From the moment she received the phone call from the hospital, Kathleen was set into motion. She began to constantly collate lists in her mind. What needed to be accomplished? Family members began to fly in. They congregated together and spent hours around the dining table in Kathleen’s house. Everyone had a story about Hugh. They’d laugh and then find themselves crying about the memories that now felt like they were vanishing. For short moments she sat with them, unable to focus, not remembering how to listen. She would rise from the table and set off, busying herself around them, ensuring that all the arrangements were made. Her sister Beth and brother Neil kept offering to help, but she was the last one who had seen their father. She had tried to take care of it all. She could tell her siblings were frustrated with her; the evidence of their conversations about her always on their faces when she entered a room.
Finally, she relinquished and made them responsible for the wake and sharing a eulogy. But she refused to let them start sorting through his home. Not yet, not yet she kept saying, pretending it was because of her grief. She couldn’t risk them finding anything, not before she’d had a chance to look for some kind of evidence for herself, or at least until they knew the truth about her too. Why had it taken Hugh till his last day to tell her that she wasn’t his daughter? And without being able to give her an explanation, why bother telling her?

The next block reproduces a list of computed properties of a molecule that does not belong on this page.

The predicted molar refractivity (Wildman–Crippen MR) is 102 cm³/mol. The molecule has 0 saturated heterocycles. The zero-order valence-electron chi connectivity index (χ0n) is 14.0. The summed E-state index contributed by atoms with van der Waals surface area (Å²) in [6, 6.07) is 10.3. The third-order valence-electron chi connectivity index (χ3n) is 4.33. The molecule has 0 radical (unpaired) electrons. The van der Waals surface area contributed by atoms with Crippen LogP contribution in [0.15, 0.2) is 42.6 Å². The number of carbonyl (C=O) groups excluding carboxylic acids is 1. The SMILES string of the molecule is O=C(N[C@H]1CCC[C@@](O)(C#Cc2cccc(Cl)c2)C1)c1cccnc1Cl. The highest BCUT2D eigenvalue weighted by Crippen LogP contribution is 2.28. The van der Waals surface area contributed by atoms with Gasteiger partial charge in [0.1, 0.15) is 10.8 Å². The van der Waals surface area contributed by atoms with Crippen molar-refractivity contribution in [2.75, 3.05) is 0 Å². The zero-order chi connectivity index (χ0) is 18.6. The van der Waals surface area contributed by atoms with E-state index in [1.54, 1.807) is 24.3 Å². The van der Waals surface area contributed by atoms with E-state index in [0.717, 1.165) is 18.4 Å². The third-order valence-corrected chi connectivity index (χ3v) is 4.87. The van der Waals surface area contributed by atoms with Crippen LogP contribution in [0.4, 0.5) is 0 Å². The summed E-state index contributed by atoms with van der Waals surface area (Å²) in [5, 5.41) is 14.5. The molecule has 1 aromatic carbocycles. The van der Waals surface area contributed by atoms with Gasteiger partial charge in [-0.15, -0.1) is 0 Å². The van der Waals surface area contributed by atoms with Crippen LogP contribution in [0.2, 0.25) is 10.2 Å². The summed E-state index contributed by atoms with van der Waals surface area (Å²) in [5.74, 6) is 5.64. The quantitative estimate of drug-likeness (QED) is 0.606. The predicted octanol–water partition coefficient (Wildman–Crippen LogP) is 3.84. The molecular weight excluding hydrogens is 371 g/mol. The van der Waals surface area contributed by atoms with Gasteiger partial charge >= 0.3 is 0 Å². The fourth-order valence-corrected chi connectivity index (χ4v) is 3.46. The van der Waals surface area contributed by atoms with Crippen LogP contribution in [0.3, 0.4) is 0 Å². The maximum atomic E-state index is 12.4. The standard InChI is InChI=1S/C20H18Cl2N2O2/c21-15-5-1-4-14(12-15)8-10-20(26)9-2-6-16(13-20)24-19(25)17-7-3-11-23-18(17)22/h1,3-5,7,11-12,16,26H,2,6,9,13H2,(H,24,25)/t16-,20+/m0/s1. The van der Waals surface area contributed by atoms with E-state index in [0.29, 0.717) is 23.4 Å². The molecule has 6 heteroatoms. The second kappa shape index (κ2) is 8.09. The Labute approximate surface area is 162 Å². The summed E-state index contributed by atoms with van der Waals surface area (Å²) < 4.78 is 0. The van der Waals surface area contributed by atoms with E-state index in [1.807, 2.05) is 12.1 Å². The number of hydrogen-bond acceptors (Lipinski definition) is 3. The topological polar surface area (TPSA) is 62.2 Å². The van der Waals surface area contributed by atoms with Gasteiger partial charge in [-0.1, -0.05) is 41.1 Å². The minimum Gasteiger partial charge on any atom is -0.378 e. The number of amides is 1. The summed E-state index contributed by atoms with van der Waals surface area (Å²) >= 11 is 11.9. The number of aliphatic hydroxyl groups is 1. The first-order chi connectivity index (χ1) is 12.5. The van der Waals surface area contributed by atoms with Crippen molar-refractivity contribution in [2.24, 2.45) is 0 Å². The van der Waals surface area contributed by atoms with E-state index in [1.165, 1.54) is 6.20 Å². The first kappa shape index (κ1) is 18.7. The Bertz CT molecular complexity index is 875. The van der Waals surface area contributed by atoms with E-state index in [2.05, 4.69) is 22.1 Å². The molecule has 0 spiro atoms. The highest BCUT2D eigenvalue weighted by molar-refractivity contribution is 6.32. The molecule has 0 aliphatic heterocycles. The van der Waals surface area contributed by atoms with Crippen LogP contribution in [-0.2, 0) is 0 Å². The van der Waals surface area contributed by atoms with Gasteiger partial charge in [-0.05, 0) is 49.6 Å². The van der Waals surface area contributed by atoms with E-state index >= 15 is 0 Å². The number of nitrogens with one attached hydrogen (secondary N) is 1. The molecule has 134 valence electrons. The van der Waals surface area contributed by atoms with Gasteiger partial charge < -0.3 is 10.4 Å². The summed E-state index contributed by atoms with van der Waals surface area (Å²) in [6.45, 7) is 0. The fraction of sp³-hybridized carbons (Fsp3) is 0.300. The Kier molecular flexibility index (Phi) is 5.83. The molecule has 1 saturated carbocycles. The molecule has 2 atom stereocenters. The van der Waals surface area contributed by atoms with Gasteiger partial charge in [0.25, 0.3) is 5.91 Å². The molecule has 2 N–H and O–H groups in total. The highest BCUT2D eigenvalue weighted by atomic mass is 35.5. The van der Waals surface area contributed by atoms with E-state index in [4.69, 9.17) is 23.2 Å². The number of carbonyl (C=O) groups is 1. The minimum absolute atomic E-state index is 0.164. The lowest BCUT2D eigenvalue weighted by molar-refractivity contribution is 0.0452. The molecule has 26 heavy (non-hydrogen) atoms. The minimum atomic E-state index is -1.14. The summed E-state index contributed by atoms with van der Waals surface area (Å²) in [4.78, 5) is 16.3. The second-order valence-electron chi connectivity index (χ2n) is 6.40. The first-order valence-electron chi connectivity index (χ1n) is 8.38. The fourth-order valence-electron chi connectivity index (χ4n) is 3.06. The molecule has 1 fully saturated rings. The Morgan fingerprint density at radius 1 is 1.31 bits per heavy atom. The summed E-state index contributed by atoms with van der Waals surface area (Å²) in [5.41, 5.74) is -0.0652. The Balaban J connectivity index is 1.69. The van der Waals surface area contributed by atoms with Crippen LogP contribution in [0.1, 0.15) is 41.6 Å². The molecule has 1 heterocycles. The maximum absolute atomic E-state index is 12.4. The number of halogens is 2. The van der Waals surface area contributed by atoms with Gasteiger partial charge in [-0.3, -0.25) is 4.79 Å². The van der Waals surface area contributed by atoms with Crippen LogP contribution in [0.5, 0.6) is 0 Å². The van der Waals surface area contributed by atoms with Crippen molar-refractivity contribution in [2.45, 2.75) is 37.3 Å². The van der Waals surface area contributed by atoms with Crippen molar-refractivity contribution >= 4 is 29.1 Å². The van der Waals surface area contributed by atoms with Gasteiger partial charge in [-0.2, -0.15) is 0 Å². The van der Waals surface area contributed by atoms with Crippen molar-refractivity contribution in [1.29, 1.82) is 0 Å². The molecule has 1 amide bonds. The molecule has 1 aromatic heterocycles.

The whisper of this Friday morning stirs her from the daze of the last week. Her father has gone, and now the morning of his funeral has arrived. For the first time this week, the weight of his loss is starting to reach her. She doesn’t feel ready for the day that is ahead. Her father will not be there to comfort her.
Kathleen takes the kettle from the stovetop and hears leftover water from its last boiling slosh inside the iron pot. She pours the water down the sink and starts to fill it from the tap. She stares straight ahead, looking through the mosquito net mesh towards the palm trees that separate her house from the neighbour’s.
She recalls the last time she saw her father, the afternoon before he died. The phase of remaining spirited had passed and his manner was bleeding with frustration and anger. He was seventy four. A month before, he had been healthy, death had not been on the cards. All it had taken was the one cut on this leg while working in his garden. It had led to an infection. The infection turned to gangrene. A fortnight later, part of his leg was gone. When the surgery wound struggled to heal, they realised the infection had reached his blood.